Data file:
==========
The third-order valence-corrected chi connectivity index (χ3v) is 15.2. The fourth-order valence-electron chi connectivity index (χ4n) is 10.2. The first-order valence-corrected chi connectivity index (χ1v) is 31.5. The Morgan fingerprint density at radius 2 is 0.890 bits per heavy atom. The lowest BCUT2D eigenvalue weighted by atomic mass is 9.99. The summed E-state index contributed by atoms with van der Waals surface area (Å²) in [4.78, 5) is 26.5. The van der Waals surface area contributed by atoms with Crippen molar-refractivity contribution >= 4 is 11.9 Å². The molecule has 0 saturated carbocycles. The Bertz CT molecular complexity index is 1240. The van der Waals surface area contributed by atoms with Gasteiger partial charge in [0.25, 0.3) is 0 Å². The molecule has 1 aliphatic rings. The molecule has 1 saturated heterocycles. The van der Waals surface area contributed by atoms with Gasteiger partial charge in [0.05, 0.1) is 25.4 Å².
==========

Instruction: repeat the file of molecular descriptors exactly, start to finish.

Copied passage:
The third-order valence-corrected chi connectivity index (χ3v) is 15.2. The fourth-order valence-electron chi connectivity index (χ4n) is 10.2. The first-order valence-corrected chi connectivity index (χ1v) is 31.5. The Morgan fingerprint density at radius 2 is 0.890 bits per heavy atom. The lowest BCUT2D eigenvalue weighted by atomic mass is 9.99. The summed E-state index contributed by atoms with van der Waals surface area (Å²) in [4.78, 5) is 26.5. The van der Waals surface area contributed by atoms with Crippen molar-refractivity contribution >= 4 is 11.9 Å². The molecule has 0 saturated carbocycles. The Bertz CT molecular complexity index is 1240. The van der Waals surface area contributed by atoms with Gasteiger partial charge in [0.25, 0.3) is 0 Å². The molecule has 1 aliphatic rings. The molecule has 1 saturated heterocycles. The van der Waals surface area contributed by atoms with Gasteiger partial charge in [0.05, 0.1) is 25.4 Å².